The European Union and Kazakhstan are strengthening bilateral cooperation opportunities in trade and investment, transport, energy, agriculture, travel, and education, said Deputy Foreign Minister Roman Vassilenko at a Central Communications Service briefing on March 10.
Vassilenko outlined the ministry’s efforts in boosting investment exchanges and establishing business partnerships in recent years.
The EU has invested $160 billion in Kazakhstan, making it the largest investment partner. It is also the largest trading partner of the country.
“In the first nine months of 2022, the inflow of European investments increased by 10 percent and exceeded $8 billion. The EU accounts for approximately 30 percent of Kazakhstan’s foreign trade. In 2022, the volume of trade exceeded the 2021 figure by 27.6 percent, reaching $40 billion. These are record-high figures since Britain’s exit from the EU. The dynamic growth continues this year as well,” reported Vassilenko.
He noted that the visits of European Council President Charles Michel to Astana in October and of Josep Borrell, EU’s High Representative for Foreign Affairs and Security Policy and Vice-President of the European Commission, in November became significant milestones in the relationship between the EU and Kazakhstan, as the 30th anniversary of the establishment of diplomatic relations approached this year.
President of the European Commission, Ursula von der Leyen, is now expected to visit this year, added Vassilenko, to further advance discussions on cooperation in rare earth metals and critical raw materials, among other things.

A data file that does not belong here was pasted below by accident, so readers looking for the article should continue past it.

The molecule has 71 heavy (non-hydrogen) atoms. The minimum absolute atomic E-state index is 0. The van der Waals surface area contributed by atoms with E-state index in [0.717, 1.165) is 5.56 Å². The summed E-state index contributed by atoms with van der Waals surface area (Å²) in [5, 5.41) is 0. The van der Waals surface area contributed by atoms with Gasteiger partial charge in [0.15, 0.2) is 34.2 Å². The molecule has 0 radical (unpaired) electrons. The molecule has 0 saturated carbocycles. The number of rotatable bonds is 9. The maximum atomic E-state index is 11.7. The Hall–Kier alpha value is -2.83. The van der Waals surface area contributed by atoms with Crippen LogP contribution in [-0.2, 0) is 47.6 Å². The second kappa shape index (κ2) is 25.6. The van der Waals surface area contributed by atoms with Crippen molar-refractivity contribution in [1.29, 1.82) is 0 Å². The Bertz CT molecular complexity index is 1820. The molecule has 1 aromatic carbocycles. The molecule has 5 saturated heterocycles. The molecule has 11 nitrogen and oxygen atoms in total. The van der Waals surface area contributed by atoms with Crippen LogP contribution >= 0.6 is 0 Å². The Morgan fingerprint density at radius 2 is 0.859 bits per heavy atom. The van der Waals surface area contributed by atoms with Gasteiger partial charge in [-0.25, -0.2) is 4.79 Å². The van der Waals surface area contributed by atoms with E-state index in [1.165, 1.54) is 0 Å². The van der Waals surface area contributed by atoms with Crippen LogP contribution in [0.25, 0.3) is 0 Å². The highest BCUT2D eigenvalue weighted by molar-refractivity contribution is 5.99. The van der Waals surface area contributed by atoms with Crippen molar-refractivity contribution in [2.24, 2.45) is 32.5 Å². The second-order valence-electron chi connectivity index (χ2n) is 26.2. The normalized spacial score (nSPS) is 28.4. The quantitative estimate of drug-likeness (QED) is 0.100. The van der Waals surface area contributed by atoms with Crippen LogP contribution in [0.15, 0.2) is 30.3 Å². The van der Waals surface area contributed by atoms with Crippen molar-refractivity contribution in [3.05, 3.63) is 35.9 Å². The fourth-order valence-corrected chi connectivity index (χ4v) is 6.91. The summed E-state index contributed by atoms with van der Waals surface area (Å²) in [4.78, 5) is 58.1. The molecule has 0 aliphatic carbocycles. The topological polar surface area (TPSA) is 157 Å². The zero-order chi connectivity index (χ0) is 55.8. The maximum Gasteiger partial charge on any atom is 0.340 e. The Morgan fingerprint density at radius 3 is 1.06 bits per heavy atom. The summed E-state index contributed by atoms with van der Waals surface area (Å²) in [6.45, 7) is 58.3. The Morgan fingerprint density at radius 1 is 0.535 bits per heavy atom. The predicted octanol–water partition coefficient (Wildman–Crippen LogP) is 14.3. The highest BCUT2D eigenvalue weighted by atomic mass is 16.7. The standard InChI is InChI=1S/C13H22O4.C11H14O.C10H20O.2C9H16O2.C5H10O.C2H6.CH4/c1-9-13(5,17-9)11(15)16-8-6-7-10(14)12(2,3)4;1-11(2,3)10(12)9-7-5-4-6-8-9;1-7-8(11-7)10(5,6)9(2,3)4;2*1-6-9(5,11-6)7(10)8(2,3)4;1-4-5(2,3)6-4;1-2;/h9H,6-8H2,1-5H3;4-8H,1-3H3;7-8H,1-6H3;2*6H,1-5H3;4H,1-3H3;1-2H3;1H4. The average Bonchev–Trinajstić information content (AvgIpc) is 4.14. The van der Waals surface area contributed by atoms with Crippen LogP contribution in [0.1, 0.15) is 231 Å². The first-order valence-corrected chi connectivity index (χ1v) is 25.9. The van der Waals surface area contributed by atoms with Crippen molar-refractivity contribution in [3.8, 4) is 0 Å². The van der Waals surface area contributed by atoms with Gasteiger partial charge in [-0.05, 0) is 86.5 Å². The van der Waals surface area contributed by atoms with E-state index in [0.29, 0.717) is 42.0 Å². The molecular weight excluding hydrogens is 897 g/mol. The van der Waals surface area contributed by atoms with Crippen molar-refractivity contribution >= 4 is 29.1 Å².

The EU-Kazakhstan cooperation is built on the Enhanced Partnership and Cooperation Agreement (EPCA), which entered into full force in March 2020 covering 29 areas of cooperation, including in the spheres of the economy, trade and investment, education and research, civil society and human rights, among others.
“Last year, our country launched cooperation in new areas such as rare earth metals, green hydrogen, batteries, transport and logistics potential development, and the diversification of commodity supply chains,” said Vassilenko.
Cooperation in the alternative energy sector
Large industrial projects with European partners represent another significant economic opportunity for both sides.
One of the large projects is the agreement with the Swedish-German company Svevind to install wind and solar power plants in west Kazakhstan. The project is worth 30-40 billion Euros ($32-42 billion) and will produce three million tons of green hydrogen starting from 2030, which will satisfy one-fifth of the EU’s needs for the product.
In addition, a $1.9 billion construction project of a one-gigawatt wind farm in the Zhambyl Region is expected to launch in 2026-2027 in cooperation with the French company Total Energies.
The launch of a 100-megawatt solar power plant by Goldbeck Solar GmbH in the Karaganda Region in 2019 represented an example of successful cooperation in the renewable energy sector.
These efforts are part of Kazakhstan’s plans to transition to carbon neutrality by 2060.
More than 3,000 European companies operate in various sectors of Kazakhstan’s economy, including Shell, Eni, Total, Amazonen-Werke, Air Liquide, Alstom, and Carlsberg.